His primary areas of study are Venom, Zoology, Snake venom, Anatomy and Evolution of snake venom. The concepts of his Venom study are interwoven with issues in Evolutionary biology and Phylogenetics. His study in Zoology is interdisciplinary in nature, drawing from both Naja, Antivenom, Venom Protein and Phylogenetic tree.
He works mostly in the field of Snake venom, limiting it down to topics relating to Toxin and, in certain cases, Disintegrin, Acetylcholine receptor and Postsynaptic potential. The various areas that Bryan G. Fry examines in his Anatomy study include Exudate and Viperidae. His studies deal with areas such as Proteome and Toxicofera as well as Evolution of snake venom.
Bryan G. Fry spends much of his time researching Venom, Zoology, Antivenom, Snake venom and Elapidae. The Venom study combines topics in areas such as Evolutionary biology, Pharmacology and Anatomy. Bryan G. Fry interconnects Toxin and Ophidia in the investigation of issues within Anatomy.
His Zoology research focuses on Viperidae and how it connects with Viper Venoms. His Antivenom research is multidisciplinary, relying on both Toxicology and Myotoxin. His research in Snake venom is mostly concerned with Evolution of snake venom.
His primary areas of investigation include Venom, Zoology, Antivenom, Envenomation and Snake venom. His primary area of study in Venom is in the field of Elapidae. His Zoology study combines topics in areas such as Bitis, Amphibian, Elapid Venoms and Viperidae.
His work on Pseudonaja and Pseudechis is typically connected to Neutralization and Factor X as part of general Antivenom study, connecting several disciplines of science. His studies in Envenomation integrate themes in fields like Ontogeny, Trimeresurus albolabris, Spider Venoms and Bothrops. His Snake venom research integrates issues from Pseudonaja textilis, Clotting time, CATS and Physiology.
Bryan G. Fry focuses on Venom, Zoology, Antivenom, Envenomation and Pseudonaja. His study in Venom is interdisciplinary in nature, drawing from both Evolutionary biology, Lizard and Acetylcholine receptor, Nicotinic agonist, Nicotinic acetylcholine receptor. His Evolutionary biology research incorporates elements of Shrew and Genome, Molecular evolution.
His Zoology research is multidisciplinary, relying on both Proteases, Predation, Elapidae, Elapid Venoms and Viperidae. His Elapid Venoms study results in a more complete grasp of Snake venom. His Antivenom research includes elements of Bitis, Snake bites, AEBSF, Trimeresurus and Pharmacology.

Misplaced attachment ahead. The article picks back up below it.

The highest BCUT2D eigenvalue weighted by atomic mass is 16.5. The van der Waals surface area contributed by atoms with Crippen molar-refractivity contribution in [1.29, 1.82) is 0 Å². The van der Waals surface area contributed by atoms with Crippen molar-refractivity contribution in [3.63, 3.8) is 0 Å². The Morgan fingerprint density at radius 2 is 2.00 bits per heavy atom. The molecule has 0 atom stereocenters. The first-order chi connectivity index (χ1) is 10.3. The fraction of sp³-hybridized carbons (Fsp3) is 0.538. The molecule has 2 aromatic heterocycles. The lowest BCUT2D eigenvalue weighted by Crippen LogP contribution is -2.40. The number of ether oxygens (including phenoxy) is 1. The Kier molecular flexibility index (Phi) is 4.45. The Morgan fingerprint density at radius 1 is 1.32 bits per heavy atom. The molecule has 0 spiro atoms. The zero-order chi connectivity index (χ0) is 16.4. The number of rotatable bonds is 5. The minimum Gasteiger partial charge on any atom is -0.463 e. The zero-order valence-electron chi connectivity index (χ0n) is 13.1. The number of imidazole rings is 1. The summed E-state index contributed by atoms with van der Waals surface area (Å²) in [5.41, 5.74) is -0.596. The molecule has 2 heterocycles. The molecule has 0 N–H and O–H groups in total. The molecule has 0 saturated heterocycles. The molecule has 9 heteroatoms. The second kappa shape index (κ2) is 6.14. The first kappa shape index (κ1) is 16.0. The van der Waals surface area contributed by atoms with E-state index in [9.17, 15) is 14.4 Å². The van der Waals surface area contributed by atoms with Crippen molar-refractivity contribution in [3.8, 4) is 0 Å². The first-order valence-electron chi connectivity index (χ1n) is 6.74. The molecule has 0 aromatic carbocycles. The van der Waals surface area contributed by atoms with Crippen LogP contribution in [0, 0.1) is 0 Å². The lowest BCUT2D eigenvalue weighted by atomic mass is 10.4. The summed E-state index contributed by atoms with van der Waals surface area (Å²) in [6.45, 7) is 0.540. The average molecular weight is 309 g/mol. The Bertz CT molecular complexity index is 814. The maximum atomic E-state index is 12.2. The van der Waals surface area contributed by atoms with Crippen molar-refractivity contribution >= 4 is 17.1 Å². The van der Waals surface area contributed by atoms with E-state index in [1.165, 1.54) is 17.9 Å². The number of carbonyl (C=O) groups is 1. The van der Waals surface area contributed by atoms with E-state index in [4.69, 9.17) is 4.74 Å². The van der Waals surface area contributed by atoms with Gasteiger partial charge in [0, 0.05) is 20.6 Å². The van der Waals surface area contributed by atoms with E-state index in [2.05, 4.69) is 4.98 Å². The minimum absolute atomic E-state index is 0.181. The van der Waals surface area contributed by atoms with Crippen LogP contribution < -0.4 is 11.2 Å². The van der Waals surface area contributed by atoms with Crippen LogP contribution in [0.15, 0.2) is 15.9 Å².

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The Toxicogenomic Multiverse: Convergent Recruitment of Proteins Into Animal Venoms
Bryan G Fry;Kim Roelants;Donald E. Champagne;Holger Scheib.
Annual Review of Genomics and Human Genetics (2009)
Early evolution of the venom system in lizards and snakes
Complex cocktails: the evolutionary novelty of venoms.
Nicholas R. Casewell;Nicholas R. Casewell;Wolfgang Wüster;Freek J. Vonk;Robert A. Harrison.
Trends in Ecology and Evolution (2013)
From genome to “venome”: Molecular origin and evolution of the snake venom proteome inferred from phylogenetic analysis of toxin sequences and related body proteins
Bryan G. Fry.
Genome Research (2005)
Molecular Evolution and Phylogeny of Elapid Snake Venom Three-Finger Toxins
Bryan Grieg Fry;W. Wüster;R. M. Kini;V. Brusic.
Journal of Molecular Evolution (2003)
Evolution of an Arsenal Structural and Functional Diversification of the Venom System in the Advanced Snakes (Caenophidia)
Bryan G. Fry;Holger Scheib;Louise van der Weerd;Bruce Young.
Molecular & Cellular Proteomics (2008)
Assembling an Arsenal: Origin and Evolution of the Snake Venom Proteome Inferred from Phylogenetic Analysis of Toxin Sequences
B. G. Fry;W. Wüster.
Molecular Biology and Evolution (2004)
Evolution of separate predation- and defence-evoked venoms in carnivorous cone snails
Sébastien Dutertre;Sébastien Dutertre;Ai-Hua Jin;Irina Vetter;Brett Hamilton.
Nature Communications (2014)
Denmotoxin, a three-finger toxin from the colubrid snake Boiga dendrophila (Mangrove Catsnake) with bird-specific activity.
Joanna Pawlak;Stephen P. Mackessy;Bryan G. Fry;Madhav Bhatia.
Journal of Biological Chemistry (2006)
Evolutionary origin and development of snake fangs.
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